The Agony in the Garden

“Stay awake and pray”, Jesus tells his disciples as he enters the Garden of Gethsemane on Holy Thursday night before he died. He teaches all of us there that prayer brings you through times of testing and temptation.

Facing the weakness of the flesh, death by crucifixion, Jesus doesn’t wave it away in stoic resignation or look to himself. “Not my will, but your will be done,” he says. Facing the consequences of his mission, the limits of human power, the “form of a slave,” he depends on his Father for the strength he needs.

In the garden Jesus teaches his disciples how to face trials that come. He kneels on the ground and humbly looks beyond himself to his Father, “Abba”, who hears him. He falls to the ground, trusting his Father’s strength and not his own. Troubled and distressed, for an hour’s time he pleads for help.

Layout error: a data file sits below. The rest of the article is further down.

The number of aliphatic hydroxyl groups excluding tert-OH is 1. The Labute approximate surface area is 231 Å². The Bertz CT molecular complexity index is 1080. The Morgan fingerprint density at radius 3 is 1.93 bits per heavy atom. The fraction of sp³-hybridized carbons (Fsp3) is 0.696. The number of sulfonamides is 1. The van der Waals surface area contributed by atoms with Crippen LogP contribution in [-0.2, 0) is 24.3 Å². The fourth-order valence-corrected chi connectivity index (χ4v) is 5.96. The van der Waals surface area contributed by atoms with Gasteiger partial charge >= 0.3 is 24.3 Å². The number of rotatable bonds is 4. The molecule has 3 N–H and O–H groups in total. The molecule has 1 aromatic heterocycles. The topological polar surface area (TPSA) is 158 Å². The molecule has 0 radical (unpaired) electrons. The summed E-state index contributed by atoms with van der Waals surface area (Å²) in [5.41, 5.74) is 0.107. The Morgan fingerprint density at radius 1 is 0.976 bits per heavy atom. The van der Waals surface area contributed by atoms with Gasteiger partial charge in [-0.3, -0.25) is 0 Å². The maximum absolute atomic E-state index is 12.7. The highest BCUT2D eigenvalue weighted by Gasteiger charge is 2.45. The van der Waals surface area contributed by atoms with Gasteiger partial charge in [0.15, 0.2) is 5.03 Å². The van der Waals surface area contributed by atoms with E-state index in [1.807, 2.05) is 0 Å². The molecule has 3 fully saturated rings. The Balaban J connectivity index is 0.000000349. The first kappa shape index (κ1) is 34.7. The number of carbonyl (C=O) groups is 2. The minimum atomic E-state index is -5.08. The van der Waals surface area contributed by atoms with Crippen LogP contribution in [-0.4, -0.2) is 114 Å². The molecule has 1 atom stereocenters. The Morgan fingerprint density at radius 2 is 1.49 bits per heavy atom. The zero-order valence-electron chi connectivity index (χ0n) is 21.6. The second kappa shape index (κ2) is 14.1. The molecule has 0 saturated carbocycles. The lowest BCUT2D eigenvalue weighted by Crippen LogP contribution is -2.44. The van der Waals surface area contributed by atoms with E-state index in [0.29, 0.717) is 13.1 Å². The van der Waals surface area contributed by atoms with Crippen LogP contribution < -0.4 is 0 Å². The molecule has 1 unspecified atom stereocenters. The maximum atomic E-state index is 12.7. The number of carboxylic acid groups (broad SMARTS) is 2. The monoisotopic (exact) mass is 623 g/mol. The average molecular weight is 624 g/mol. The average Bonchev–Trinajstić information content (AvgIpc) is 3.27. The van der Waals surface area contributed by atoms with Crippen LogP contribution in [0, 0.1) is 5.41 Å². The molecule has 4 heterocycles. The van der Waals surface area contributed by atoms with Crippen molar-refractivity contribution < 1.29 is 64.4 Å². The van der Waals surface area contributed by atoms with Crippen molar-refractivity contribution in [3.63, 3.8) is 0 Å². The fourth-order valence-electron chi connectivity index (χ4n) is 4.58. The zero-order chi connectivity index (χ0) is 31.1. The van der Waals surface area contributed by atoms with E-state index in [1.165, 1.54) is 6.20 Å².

“He was in such agony and he prayed so fervently that his sweat became like drops of blood falling on the ground.” Luke says. Then, an angel comes to strengthen him. The cup of suffering isn’t taken away; he will drink from it, but it will not crush him. God will raise him up.

He teaches us pray as he did and promises to support us in our trials.

A Franciscan church in the midst of an olive garden stands today on the Mount of Olives where tradition says Jesus prayed. Pilgrims come to pray for themselves and for all facing trial and temptation.

The church is dark as that night was and Jesus kneels on a rock. There’s a rock exposed before the altar of the church. “The Lord is my rock,” we read in the psalm for today. Yes, God is our rock.

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